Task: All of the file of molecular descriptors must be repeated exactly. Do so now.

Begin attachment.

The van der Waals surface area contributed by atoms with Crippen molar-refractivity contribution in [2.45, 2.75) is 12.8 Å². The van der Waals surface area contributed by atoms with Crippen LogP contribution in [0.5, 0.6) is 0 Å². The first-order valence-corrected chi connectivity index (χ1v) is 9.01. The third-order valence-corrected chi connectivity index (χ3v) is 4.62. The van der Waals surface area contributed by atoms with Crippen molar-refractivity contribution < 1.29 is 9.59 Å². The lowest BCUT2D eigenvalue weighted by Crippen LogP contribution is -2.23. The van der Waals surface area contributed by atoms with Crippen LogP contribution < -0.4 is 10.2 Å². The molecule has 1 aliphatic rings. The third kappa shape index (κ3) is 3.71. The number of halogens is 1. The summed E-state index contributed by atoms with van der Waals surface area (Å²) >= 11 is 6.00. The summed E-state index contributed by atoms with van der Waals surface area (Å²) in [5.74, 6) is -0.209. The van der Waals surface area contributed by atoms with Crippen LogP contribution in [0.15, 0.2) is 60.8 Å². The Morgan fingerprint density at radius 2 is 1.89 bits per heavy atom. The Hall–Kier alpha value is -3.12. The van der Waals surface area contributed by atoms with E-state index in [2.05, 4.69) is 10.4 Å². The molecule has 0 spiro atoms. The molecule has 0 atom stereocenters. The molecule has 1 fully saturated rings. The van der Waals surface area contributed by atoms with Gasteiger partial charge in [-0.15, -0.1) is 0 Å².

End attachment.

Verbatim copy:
The van der Waals surface area contributed by atoms with Crippen molar-refractivity contribution in [2.45, 2.75) is 12.8 Å². The van der Waals surface area contributed by atoms with Crippen LogP contribution in [0.5, 0.6) is 0 Å². The first-order valence-corrected chi connectivity index (χ1v) is 9.01. The third-order valence-corrected chi connectivity index (χ3v) is 4.62. The van der Waals surface area contributed by atoms with Crippen molar-refractivity contribution < 1.29 is 9.59 Å². The lowest BCUT2D eigenvalue weighted by Crippen LogP contribution is -2.23. The van der Waals surface area contributed by atoms with Crippen LogP contribution < -0.4 is 10.2 Å². The molecule has 1 aliphatic rings. The third kappa shape index (κ3) is 3.71. The number of halogens is 1. The summed E-state index contributed by atoms with van der Waals surface area (Å²) >= 11 is 6.00. The summed E-state index contributed by atoms with van der Waals surface area (Å²) in [5.74, 6) is -0.209. The van der Waals surface area contributed by atoms with Crippen LogP contribution in [0.15, 0.2) is 60.8 Å². The Morgan fingerprint density at radius 2 is 1.89 bits per heavy atom. The Hall–Kier alpha value is -3.12. The van der Waals surface area contributed by atoms with E-state index in [2.05, 4.69) is 10.4 Å². The molecule has 0 spiro atoms. The molecule has 0 atom stereocenters. The molecule has 1 fully saturated rings. The van der Waals surface area contributed by atoms with Gasteiger partial charge in [-0.15, -0.1) is 0 Å².